Cycling for the 50+ offers beginner cycling courses which are tailored to the 50+ community. This group is significantly under-represented in cycling due to barriers such as fitness, health problems, cost and many will have not ridden a bike for a very long time, or they simply never learnt how. Not only will this project increase their physical activity and show older adults that cycling is a cheaper and more convenient alternative to public transport, but it can have the added benefits of improving mental wellbeing and bringing them to a social and supportive environment, thus reducing isolation. Tea, coffee and snacks will be provided at each session, to create a fun, relaxing and social course. All participants receive a certificate once they complete their course.
In addition to the initial sessions to teach the participants how to ride a bike confidently, there are also regular follow-on scheduled rides. These are volunteer led, and all participants should be invited to attend these.
Each session lasts about two hours, and 4-6 sessions are run over one 3-month course, one in the morning and another in the afternoon to suit people’s preferences. Sessions run during the summer months are the most likely to attract a good number of participants.
Target audience and engagement
• The key target audience is older adults, aged 50+
• Engagement events, posters and flyers, in parks, libraries, community groups, doctor’s surgeries and any location where regular sessions for the 50+ community are held
• Word of mouth, this is especially effective for the older generation
• Medium to large (40-50 participants)
• Geographically- anywhere there is space to teach beginners cycling. Example spaces include parks, car parks and schools
• Bikes of various sizes (or you could ask participants to bring their own)
• Helmets of various sizes
• Maintenance kit
• Basic spare bike parts
• Cycle Instructor:
-Run the cycling sessions
-Give basic lessons on bike maintenance
-Ensure participants feel confident and well looked-after
-Must be a qualified and experienced instructor, preferably with experience working with older people
• Project Leader:
-Oversee the project ensuring the participants feel safe, are enjoying their time and that all equipment is returned
-Ensure all funding criteria and documentation is met (if required)
-Run risk assessment for safeguarding, injuries and to identify any other concerns which may affect project delivery
-Gather feedback from participants
-The Project Lead should have the requisite level of DBS and understand health and safety needs (preferably First Aid trained)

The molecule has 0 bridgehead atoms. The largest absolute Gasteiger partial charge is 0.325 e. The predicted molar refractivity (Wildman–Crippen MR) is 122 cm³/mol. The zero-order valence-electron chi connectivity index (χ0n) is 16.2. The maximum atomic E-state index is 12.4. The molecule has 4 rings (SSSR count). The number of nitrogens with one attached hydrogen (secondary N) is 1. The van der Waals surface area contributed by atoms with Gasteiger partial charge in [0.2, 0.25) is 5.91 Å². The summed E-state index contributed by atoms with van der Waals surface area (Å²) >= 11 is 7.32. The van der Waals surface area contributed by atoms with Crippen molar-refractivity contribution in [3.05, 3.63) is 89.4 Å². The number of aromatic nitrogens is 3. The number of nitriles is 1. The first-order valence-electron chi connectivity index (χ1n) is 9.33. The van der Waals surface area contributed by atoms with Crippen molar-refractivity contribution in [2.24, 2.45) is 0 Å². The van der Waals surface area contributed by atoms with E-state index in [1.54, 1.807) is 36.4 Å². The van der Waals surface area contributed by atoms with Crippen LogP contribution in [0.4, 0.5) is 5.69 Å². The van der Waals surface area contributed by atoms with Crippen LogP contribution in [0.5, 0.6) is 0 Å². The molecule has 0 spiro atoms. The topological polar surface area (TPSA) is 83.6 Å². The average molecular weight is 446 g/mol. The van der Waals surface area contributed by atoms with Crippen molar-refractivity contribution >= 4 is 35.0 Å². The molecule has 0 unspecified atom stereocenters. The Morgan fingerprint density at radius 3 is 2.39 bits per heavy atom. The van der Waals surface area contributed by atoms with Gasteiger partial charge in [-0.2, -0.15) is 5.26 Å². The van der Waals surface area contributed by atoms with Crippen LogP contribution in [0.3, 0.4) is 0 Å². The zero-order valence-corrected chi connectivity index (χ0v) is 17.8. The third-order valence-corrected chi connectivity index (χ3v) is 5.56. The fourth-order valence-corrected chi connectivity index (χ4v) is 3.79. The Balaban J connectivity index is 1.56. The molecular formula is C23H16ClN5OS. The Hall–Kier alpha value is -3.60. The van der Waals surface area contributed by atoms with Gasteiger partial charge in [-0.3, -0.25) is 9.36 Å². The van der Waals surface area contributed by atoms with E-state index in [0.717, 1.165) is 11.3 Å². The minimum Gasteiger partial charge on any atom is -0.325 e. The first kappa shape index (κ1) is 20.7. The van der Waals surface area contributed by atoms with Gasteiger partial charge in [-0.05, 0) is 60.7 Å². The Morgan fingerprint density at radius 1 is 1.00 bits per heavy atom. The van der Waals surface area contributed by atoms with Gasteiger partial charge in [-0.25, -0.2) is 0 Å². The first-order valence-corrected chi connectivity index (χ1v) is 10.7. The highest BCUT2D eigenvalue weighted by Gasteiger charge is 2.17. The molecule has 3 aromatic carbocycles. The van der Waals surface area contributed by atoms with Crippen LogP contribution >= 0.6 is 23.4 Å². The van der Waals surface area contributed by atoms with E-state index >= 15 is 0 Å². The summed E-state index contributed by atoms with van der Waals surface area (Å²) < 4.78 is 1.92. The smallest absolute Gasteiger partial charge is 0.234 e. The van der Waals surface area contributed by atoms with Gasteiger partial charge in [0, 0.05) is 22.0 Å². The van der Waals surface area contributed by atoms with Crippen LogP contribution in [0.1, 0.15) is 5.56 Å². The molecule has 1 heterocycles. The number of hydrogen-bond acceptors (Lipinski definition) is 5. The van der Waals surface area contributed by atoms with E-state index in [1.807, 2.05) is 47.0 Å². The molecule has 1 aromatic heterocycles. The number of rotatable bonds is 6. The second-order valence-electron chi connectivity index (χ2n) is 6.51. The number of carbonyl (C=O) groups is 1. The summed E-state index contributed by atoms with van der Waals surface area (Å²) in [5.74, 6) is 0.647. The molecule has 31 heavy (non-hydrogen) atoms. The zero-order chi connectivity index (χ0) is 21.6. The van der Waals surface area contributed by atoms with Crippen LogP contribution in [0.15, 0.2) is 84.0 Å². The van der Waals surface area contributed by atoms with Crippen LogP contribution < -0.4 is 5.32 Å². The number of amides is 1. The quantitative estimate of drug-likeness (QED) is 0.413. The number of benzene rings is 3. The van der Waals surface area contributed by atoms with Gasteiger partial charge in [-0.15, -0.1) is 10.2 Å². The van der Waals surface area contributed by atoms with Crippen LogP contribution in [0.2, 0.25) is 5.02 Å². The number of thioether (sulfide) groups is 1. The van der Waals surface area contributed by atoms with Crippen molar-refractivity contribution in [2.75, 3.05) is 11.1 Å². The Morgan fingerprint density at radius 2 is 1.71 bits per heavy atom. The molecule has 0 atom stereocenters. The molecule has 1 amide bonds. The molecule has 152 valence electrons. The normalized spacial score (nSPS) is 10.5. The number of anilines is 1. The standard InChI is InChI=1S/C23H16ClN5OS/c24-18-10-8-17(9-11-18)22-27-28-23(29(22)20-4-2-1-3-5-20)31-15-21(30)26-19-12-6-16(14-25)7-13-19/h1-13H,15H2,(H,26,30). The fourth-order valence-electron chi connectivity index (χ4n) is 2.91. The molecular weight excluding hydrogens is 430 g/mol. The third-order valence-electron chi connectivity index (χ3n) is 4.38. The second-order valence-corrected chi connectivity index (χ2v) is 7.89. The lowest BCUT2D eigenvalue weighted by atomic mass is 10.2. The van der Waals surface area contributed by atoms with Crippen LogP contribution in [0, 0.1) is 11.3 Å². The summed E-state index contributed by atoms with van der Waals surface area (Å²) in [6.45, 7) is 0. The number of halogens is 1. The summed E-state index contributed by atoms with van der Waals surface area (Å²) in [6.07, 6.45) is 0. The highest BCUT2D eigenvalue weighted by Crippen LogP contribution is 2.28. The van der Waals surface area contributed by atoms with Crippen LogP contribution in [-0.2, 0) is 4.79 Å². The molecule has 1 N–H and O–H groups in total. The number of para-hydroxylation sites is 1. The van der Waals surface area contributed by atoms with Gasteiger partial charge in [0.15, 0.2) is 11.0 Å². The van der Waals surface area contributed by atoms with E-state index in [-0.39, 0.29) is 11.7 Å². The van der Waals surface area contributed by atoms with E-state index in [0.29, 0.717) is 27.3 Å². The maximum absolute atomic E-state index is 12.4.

• Volunteers/Project Officers:
-Help answer queries
-Contribute to overseeing activity and potentially fix any equipment issues
-Run the follow-on schedules rides
• Storage space:
-You will need somewhere to store equipment. This can be at a community centre, or perhaps another local business that has storage room. Your Council may be able to provide you with information on who to contact. You could also use a shipping container, see if anyone is willing to lend you one, otherwise you could buy one as a last resort. Try to keep this as close to the location of the sessions as possible
-Flyers and posters for publicity of the sessions
-Tea, coffee and snacks at every session, this will lighten the mood and offers and incentive for people to come
NB: Any volunteer who wishes to run the follow-on scheduled rides, must have relevant ride leader training.
Estimated project costs
• Bikes of different sizes (£250 per bike) £2,000 - £3,000
• Cycle Instructor £0 - £2,500 (depending on location)
• Helmets £150
• Maintenance kit and spare parts £150
• Project Manager £500
• Flyers and posters £100
• Refreshments £60
• Ride Leader Training £150
• Shipping container (if relevant) £1,500
Top tips/key learnings
• Make sure the area you choose has good transport links which are accessible, e.g. step free if possible.
• Keep the number of participant’s low, maximum 6 per session. This makes them less intimidating, and people are more likely to form closer friendships. It also means participants get much more one-to-one time with the instructor.
• Try to keep the sessions fun and relaxed, remember this isn’t about racing, just about getting older people out and about on their bikes!
• It’s good to measure whether participants are more or less confident in riding a bike, or whether they feel encouraged to try riding bikes more. This is done by a ‘hands up’ survey or with a questionnaire, where participants are asked to confirm or not, certain statements about their view of cycling.
• Try to ensure the follow-on rides aren’t always the same, otherwise people might get bored and stop coming. These can be rides to different parks, or along canals, or stopping at different cafes etc. on the way.
• Make sure you start planning at least 6 months before the first session.
Maximising local contacts
• Utilise networks to recruit participants, find a free space to run the sessions and store the bikes, or even get in kind support. (Places of worship, community centres, leisure centres, playgrounds, schools).
• Think about how you might be able to run the volunteer follow-up sessions. Are there any local cycling or volunteering groups? Or could your participants be engaged to fill this role/roles?
• Engage with your council – they may be able to lend you equipment, help market the project and help secure a space.
• Try partnering with local council’s cycling provider to see if there’s any way you can work together – this way you could get subsidised cycling instructor quotes, or even get it for free!
If you decide to run your own version of this project in your community, please email us at email@example.com. We love to hear that we are inspiring people to walk and cycle.